The animations also don't illustrate nonzero shear; to show that we would need each little circle to have at least two diameters displayed, and the diameters would have to change either length or direction as the circles revolved. I thought I remembered seeing such an animation somewhere, but I haven't been able to find it.

from the previous post we see that there are two trivial cases of congruences for which $\omega^{\alpha} = 0$: when $L = 0$ everywhere in space-time and when $L = \eta_t$. The $L = 0$ case in flat space-time is just that of inertial observers whereas the $L = \eta_t$ case corresponds to $\omega = \frac{L}{g_{\phi\phi}} \sim 1/r^2$ which we know from before.
Yes. The obvious next question is how this works in Schwarzschild and Kerr spacetime--i.e., how do we characterize the $L = \eta_t$ case in those spacetimes? (Of course the $L = 0$ case is easy.)

does this clarify things at all? I'll talk about the shear in a separate post.
I think we've got the general relationship between angular momentum and vorticity clear, yes. Looking forward to the post on shear.

The animations also don't illustrate nonzero shear; to show that we would need each little circle to have at least two diameters displayed, and the diameters would have to change either length or direction as the circles revolved. I thought I remembered seeing such an animation somewhere, but I haven't been able to find it.
I can't seem to find anything other than: http://en.wikipedia.org/wiki/Vorticity#Examples and page 7-8 of http://books.google.com/books?id=JBTlucgGdegC&pg=SA7-PA7&lpg=SA7-PA7&dq=irrotational+flow+with+angular+deformation&source=bl&ots=auQ8XmkXD7&sig=ULDJSItT_jYjBXV3GC5l30-luL8&hl=en&sa=X&ei=v6MDVMXoHcjwgwSG7oHoCg&ved=0CD0Q6AEwBQ#v=onepage&q&f=false and page 4 of http://www.pma.caltech.edu/Courses/ph136/yr2011/1114.2.K.pdf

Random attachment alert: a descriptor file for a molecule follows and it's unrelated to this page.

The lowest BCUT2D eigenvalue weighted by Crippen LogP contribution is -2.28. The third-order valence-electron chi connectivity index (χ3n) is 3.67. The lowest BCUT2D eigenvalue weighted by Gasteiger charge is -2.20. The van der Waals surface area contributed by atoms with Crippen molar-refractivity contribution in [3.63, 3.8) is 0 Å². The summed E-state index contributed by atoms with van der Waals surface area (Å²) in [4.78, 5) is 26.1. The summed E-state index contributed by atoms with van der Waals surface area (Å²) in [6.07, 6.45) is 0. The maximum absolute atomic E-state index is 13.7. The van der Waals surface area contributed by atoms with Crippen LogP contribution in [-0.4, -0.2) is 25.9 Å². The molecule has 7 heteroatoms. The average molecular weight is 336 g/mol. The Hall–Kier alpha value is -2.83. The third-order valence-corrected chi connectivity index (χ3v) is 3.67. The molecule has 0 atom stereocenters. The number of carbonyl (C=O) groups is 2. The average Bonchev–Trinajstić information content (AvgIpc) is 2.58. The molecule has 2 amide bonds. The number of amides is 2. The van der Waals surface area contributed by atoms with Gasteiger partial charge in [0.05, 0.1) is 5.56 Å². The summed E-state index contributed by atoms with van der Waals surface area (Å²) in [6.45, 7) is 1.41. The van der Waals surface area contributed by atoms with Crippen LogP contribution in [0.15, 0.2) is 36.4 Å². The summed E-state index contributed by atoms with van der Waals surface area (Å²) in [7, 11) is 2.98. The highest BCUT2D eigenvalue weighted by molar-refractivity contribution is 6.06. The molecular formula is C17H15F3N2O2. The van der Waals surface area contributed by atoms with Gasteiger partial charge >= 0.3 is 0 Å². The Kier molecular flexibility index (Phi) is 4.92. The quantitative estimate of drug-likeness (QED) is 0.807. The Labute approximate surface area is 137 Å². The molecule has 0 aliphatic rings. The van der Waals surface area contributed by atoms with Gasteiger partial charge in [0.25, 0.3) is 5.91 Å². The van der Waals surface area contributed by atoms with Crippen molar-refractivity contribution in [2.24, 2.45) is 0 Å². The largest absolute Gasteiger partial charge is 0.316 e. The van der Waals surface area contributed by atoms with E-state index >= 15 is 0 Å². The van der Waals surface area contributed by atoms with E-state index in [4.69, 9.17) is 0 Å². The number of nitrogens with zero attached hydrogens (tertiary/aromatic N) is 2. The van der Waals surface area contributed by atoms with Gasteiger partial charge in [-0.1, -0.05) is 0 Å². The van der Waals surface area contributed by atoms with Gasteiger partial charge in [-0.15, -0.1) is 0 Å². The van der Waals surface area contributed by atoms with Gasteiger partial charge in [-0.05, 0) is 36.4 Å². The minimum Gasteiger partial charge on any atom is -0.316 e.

The last one by Kip Thorne in particular is very useful.

Note that in the $L = \eta_t$ case for both Schwarzschild and Kerr space-times, $\partial_{\mu}L \neq 0$ so even if the angular momentum varies across the congruence we can have vanishing vorticity. Combining this with the discussion in Kip Thorne's notes above, I want to correct a statement I repeatedly made prior. I don't think it is accurate to say "$L = 0 \Rightarrow \eta_{[\alpha}\nabla_{\beta}\eta_{\gamma]} = 0$ intuitively because the ZAMOs are all locally non-rotating relative the space-time geometry."

This intuition seems to be wrong because locally non-rotating relative to the space-time by definition means the Sagnac shift vanishes for any given ZAMO observer, which is by itself a quasi-local effect that only depends on the properties of a single ZAMO at a single $(r,\theta)$. On the other hand $\eta_{[\alpha}\nabla_{\beta}\eta_{\gamma]} = 0$ means that an entire local swarm of neighboring ZAMOs doesn't rotate as a whole relative to comoving gyroscopes because, as explained by Kip Thorne, the neighboring ZAMO along $\hat{\phi}$ rotates outwards whereas the neighboring ZAMO along $\hat{r}$ rotates inwards by the same amount leading to an average velocity of zero around the fiducial ZAMO (in the equatorial plane this means the principal axes of the shear tensor are $\pm \frac{1}{\sqrt{2}}(\hat{r} + \hat{\phi})$.

Therefore, intuitively, the fact that each individual ZAMO has no orbital rotation relative to the local space-time geometry isn't by itself what makes the vorticity vanish because this is a statement about the motion of a given ZAMO relative to the local geometry and not the (average) motion of neighboring ZAMOs relative to one another which is what vorticity depends on. Indeed even though the ZAMOs are non-rotating relative to the local geometry, the individual ZAMOs in the local swarm still rotate relative to the fiducial ZAMO. But they do so in a way that makes the rotation averaged over the entire swarm vanish so that the swarm itself is non-rotating.